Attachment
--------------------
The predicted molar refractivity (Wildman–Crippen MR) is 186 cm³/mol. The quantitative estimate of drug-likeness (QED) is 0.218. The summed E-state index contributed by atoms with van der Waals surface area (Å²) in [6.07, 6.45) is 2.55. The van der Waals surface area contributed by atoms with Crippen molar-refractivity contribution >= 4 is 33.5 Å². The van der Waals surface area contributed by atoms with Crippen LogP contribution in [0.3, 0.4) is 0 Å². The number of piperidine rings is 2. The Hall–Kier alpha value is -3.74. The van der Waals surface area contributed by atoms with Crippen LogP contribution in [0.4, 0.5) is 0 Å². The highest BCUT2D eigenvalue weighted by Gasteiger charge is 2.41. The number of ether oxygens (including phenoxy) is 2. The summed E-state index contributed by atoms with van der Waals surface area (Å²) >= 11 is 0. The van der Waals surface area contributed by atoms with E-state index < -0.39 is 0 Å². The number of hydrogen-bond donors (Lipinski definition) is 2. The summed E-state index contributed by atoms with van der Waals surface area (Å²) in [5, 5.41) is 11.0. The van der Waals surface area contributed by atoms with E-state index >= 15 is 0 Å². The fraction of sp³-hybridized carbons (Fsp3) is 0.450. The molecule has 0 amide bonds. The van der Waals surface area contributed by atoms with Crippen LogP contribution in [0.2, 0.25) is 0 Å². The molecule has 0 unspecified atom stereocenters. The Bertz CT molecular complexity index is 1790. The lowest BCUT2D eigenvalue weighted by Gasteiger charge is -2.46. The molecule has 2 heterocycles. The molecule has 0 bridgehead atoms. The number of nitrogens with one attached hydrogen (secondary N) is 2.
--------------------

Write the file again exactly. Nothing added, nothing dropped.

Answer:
The predicted molar refractivity (Wildman–Crippen MR) is 186 cm³/mol. The quantitative estimate of drug-likeness (QED) is 0.218. The summed E-state index contributed by atoms with van der Waals surface area (Å²) in [6.07, 6.45) is 2.55. The van der Waals surface area contributed by atoms with Crippen molar-refractivity contribution >= 4 is 33.5 Å². The van der Waals surface area contributed by atoms with Crippen LogP contribution in [0.3, 0.4) is 0 Å². The number of piperidine rings is 2. The Hall–Kier alpha value is -3.74. The van der Waals surface area contributed by atoms with Crippen LogP contribution in [0.4, 0.5) is 0 Å². The highest BCUT2D eigenvalue weighted by Gasteiger charge is 2.41. The number of ether oxygens (including phenoxy) is 2. The summed E-state index contributed by atoms with van der Waals surface area (Å²) >= 11 is 0. The van der Waals surface area contributed by atoms with E-state index < -0.39 is 0 Å². The number of hydrogen-bond donors (Lipinski definition) is 2. The summed E-state index contributed by atoms with van der Waals surface area (Å²) in [5, 5.41) is 11.0. The van der Waals surface area contributed by atoms with E-state index >= 15 is 0 Å². The fraction of sp³-hybridized carbons (Fsp3) is 0.450. The molecule has 0 amide bonds. The van der Waals surface area contributed by atoms with Crippen LogP contribution in [0.2, 0.25) is 0 Å². The molecule has 0 unspecified atom stereocenters. The Bertz CT molecular complexity index is 1790. The lowest BCUT2D eigenvalue weighted by Gasteiger charge is -2.46. The molecule has 2 heterocycles. The molecule has 0 bridgehead atoms. The number of nitrogens with one attached hydrogen (secondary N) is 2.